I am exceptionally thrilled about The Hello Strangers' self-titled debut album. They worked extremely hard with Nashville producer, Steve Ivey, to create an album that is excellent. And I’m equally thrilled about working with them to create the photographs used in the album packaging. I’ve worked with them on other projects and have worked with other bands for promotional photos, but this was my first time working on photography that would encase the entire album. These photographs needed to introduce The Hello Strangers and to build a story in the viewer's mind about what they were going to hear on the 13 track album.

We worked together to craft a general idea of how we wanted to present the music and this idea changed multiple times over the course of this project. What we ended up with is new and old photography that shows who The Hello Strangers are while also creating a mood and story about music. The images we shot and selected went through numerous changes, and with expert guidance from Designer Carl Nielson, we were able to lay everything out into a unique package that introduces The Hello Strangers and their music to the world.

Their songs have a wide stylistic range, but at it’s core each song is meant to be sung by two voices. The harmonies are key, regardless of whether they are singing a murder ballad, a love song or a honky tonk number. These photos are about the love and respect Larissa and Brechyn have for one another as sisters, musicians and friends while also paying homage to the dark stories they create.

I’m proud of the creativity, love and hard work they have put into this album. I’m also proud of the photographs I helped create. These photos help give their songs and voices a visual identity. I couldn’t be more grateful to have been a part of this process.

If you have never heard their music, take a listen to a couple of my favorite tracks. It's really hard to just pick three, but these are my current favorites live and recorded alike.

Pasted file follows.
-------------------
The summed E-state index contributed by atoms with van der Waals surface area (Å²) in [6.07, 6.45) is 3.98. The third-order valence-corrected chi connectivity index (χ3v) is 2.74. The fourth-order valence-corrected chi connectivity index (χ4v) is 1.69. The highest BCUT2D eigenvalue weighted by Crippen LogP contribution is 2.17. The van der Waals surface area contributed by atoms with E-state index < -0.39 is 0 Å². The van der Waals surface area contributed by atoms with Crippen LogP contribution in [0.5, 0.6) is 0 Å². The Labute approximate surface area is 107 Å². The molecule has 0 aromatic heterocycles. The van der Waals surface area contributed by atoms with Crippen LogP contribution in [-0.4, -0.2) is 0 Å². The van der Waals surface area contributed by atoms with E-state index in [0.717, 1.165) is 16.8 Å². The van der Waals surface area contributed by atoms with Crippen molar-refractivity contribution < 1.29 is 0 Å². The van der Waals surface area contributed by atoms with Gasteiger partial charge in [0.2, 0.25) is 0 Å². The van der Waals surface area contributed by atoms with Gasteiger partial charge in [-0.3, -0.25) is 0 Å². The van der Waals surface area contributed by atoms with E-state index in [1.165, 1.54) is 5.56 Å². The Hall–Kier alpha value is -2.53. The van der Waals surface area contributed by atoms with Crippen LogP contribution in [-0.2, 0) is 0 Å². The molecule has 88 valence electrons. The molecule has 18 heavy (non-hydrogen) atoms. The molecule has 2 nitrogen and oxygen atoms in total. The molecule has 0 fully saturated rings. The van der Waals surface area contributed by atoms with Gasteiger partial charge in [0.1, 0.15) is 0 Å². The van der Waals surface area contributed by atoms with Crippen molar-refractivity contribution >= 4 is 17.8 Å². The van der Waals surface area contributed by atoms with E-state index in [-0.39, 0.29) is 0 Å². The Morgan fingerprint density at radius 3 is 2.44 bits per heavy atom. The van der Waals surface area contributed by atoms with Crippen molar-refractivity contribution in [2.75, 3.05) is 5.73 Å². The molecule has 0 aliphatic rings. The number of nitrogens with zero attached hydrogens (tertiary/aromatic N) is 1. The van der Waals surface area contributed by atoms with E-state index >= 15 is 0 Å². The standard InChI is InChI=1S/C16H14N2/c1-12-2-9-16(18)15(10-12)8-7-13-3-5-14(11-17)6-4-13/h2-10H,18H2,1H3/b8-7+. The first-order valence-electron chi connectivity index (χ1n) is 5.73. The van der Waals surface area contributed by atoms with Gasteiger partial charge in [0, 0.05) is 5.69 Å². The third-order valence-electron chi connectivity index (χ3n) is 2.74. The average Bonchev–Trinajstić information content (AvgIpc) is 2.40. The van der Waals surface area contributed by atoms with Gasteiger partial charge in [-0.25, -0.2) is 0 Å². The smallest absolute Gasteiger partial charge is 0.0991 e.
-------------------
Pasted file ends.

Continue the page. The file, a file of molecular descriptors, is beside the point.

If you like what you hear, then please consider downloading an album. The albums aren’t yet available for mail order so when the opportunity arises for you to come to a show, be sure to check out the schedule. You can pick up a real hard copy of the album then.

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A Look Back At Winter

Lifestyle Photographer, Ryan Smith, Philadelphia, PA

Although I try to send out a newsletter every 4 - 6 weeks it doesn't always happen that frequently. Sometimes it takes longer for me to get around to and sometimes it's faster. Regardless, I like to use my newsletters as a way to look back at recent work. This months newsletter takes a look back at winter. Check it out HERE.

And if you like what you see and want to stay up to date with what I'm working on, you can subscribe to the newsletter HERE: 

Making Awesome Photos While Drinking Great American Beer - Part 4

I have never written a blog post that was so long I had to separate it into 4 parts. Hell, I don’t think I’ve ever written a blog post that was more than 500 words. Anyway, this is the last part of this series. I promise. If you’ve been following along with the last 3 posts then you know the story about how I got this assignment, what the production day was like and how I learned to be a product photographer in a day. Well, in this post I want to talk about retouching and the reasons for stylizing the images in the way we did.